WASHINGTON — Former Sen. Rick Santorum has surged into second place in the race for delegates with wins in Republican presidential caucuses in Colorado and Minnesota.
Santorum picked up at least 55 delegates in Tuesday's contests, including all the delegates at stake in Minnesota, according to an analysis by The Associated Press. Former Massachusetts Gov. Mitt Romney got at least nine delegates, while Newt Gingrich and Ron Paul were shut out.
Overall, Romney has 112 delegates, including endorsements from members of the Republican National Committee who automatically attend the party's national convention and can support any candidate they choose. Santorum has 72 delegates, Gingrich has 32 and Paul has nine.
The race for delegates is still in the early stages. It will take 1,144 delegates to win the GOP nomination.
Santorum also won the Missouri primary Tuesday, but the party is not awarding any delegates based on the results. Instead, Missouri will award its 52 delegates through a system of caucuses and conventions, starting March 17.
Minnesota had 37 delegates up for grabs Tuesday — 13 based on statewide results and 24 based on results in individual congressional districts. Minnesota has not yet finalized new boundaries for its congressional districts, but Santorum's victory in the state was so sweeping that he would win them all, regardless of how the lines are drawn, according to the AP analysis.
Unofficial returns in Minnesota show Santorum winning 82 of the state's 87 counties, finishing about 8,700 votes ahead of Paul, who came in second.
Colorado had 33 delegates at stake — 12 based on the statewide vote and 21 based on results in individual congressional districts.
Delegates to the party's national convention from Minnesota and Colorado are not bound by the results of Tuesday's caucuses. The caucuses were the first in a multistep process to award the delegates.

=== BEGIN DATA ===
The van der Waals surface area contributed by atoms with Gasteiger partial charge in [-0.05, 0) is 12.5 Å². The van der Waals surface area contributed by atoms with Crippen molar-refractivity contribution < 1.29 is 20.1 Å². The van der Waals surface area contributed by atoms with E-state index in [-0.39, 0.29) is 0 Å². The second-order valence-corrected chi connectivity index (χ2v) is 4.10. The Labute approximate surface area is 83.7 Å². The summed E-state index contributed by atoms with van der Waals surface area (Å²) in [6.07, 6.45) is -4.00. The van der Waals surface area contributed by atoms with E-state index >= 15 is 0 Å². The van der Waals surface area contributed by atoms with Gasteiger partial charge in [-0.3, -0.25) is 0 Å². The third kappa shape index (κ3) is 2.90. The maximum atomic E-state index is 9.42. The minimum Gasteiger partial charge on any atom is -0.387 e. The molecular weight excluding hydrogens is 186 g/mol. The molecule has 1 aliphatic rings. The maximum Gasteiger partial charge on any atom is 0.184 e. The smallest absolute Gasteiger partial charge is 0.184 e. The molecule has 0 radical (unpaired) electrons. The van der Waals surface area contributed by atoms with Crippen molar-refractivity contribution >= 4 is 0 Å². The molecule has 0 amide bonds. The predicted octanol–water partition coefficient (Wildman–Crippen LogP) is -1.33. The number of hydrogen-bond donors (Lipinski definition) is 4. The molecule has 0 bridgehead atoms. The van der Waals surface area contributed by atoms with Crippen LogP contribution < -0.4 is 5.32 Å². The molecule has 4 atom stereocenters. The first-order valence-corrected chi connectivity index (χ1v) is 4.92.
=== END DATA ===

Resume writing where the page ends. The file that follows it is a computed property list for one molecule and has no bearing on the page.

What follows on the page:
However, the AP analysis showed Santorum would win all of Minnesota's delegates and at least 18 delegates in Colorado, if he maintains the same level of support throughout the process. Romney won at least nine delegates in Colorado. The remaining six could not be determined on election night because the party did not provide votes by congressional district for counties that are split into multiple districts.
The AP calculates the number of national convention delegates won by candidates in each presidential primary or caucus, based on state and national party rules. Most primaries and some caucuses are binding, meaning delegates won by the candidates are pledged to support that candidate at the national conventions this summer.
Political parties in some states, including Minnesota and Colorado, use local caucuses to elect delegates to state or congressional district conventions, where national delegates are selected. In these states, the AP uses the results from local caucuses to calculate the number of national delegates each candidate will win, if the candidates maintain the same level of support.
The AP will update delegate totals if support for the candidates changes. The AP also interviews RNC delegates, who can support any candidate they choose, to see which one they support.
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